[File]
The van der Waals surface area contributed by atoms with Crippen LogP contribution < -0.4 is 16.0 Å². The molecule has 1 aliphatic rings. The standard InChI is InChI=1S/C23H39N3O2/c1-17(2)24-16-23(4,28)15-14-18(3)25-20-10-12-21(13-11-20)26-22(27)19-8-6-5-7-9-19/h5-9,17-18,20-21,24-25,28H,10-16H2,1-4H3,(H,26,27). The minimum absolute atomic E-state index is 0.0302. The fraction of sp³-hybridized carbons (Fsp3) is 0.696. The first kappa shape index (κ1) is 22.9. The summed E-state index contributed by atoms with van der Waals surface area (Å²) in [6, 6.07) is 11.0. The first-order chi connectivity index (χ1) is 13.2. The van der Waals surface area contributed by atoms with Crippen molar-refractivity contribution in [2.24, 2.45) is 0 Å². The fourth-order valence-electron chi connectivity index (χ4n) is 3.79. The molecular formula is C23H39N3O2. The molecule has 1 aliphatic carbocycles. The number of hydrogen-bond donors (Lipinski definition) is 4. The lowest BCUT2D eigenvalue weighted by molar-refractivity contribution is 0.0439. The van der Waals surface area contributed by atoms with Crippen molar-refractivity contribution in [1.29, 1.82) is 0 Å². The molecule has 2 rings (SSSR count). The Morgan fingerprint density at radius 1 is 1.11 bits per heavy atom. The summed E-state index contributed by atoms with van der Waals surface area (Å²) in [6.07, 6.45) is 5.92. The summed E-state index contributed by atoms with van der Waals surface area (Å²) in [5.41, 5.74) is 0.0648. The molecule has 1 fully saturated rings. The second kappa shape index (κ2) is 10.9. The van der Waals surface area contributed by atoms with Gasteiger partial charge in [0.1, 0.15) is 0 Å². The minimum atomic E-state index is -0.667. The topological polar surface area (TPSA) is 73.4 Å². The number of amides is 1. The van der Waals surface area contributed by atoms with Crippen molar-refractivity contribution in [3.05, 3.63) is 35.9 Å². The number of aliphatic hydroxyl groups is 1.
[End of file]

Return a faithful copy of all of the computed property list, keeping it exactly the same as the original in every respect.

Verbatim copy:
The van der Waals surface area contributed by atoms with Crippen LogP contribution < -0.4 is 16.0 Å². The molecule has 1 aliphatic rings. The standard InChI is InChI=1S/C23H39N3O2/c1-17(2)24-16-23(4,28)15-14-18(3)25-20-10-12-21(13-11-20)26-22(27)19-8-6-5-7-9-19/h5-9,17-18,20-21,24-25,28H,10-16H2,1-4H3,(H,26,27). The minimum absolute atomic E-state index is 0.0302. The fraction of sp³-hybridized carbons (Fsp3) is 0.696. The first kappa shape index (κ1) is 22.9. The summed E-state index contributed by atoms with van der Waals surface area (Å²) in [6, 6.07) is 11.0. The first-order chi connectivity index (χ1) is 13.2. The van der Waals surface area contributed by atoms with Crippen molar-refractivity contribution in [2.24, 2.45) is 0 Å². The fourth-order valence-electron chi connectivity index (χ4n) is 3.79. The molecular formula is C23H39N3O2. The molecule has 1 aliphatic carbocycles. The number of hydrogen-bond donors (Lipinski definition) is 4. The lowest BCUT2D eigenvalue weighted by molar-refractivity contribution is 0.0439. The van der Waals surface area contributed by atoms with Crippen molar-refractivity contribution in [1.29, 1.82) is 0 Å². The molecule has 2 rings (SSSR count). The Morgan fingerprint density at radius 1 is 1.11 bits per heavy atom. The summed E-state index contributed by atoms with van der Waals surface area (Å²) in [6.07, 6.45) is 5.92. The summed E-state index contributed by atoms with van der Waals surface area (Å²) in [5.41, 5.74) is 0.0648. The molecule has 1 fully saturated rings. The second kappa shape index (κ2) is 10.9. The van der Waals surface area contributed by atoms with Gasteiger partial charge in [0.1, 0.15) is 0 Å². The minimum atomic E-state index is -0.667. The topological polar surface area (TPSA) is 73.4 Å². The number of amides is 1. The van der Waals surface area contributed by atoms with Crippen molar-refractivity contribution in [3.05, 3.63) is 35.9 Å². The number of aliphatic hydroxyl groups is 1.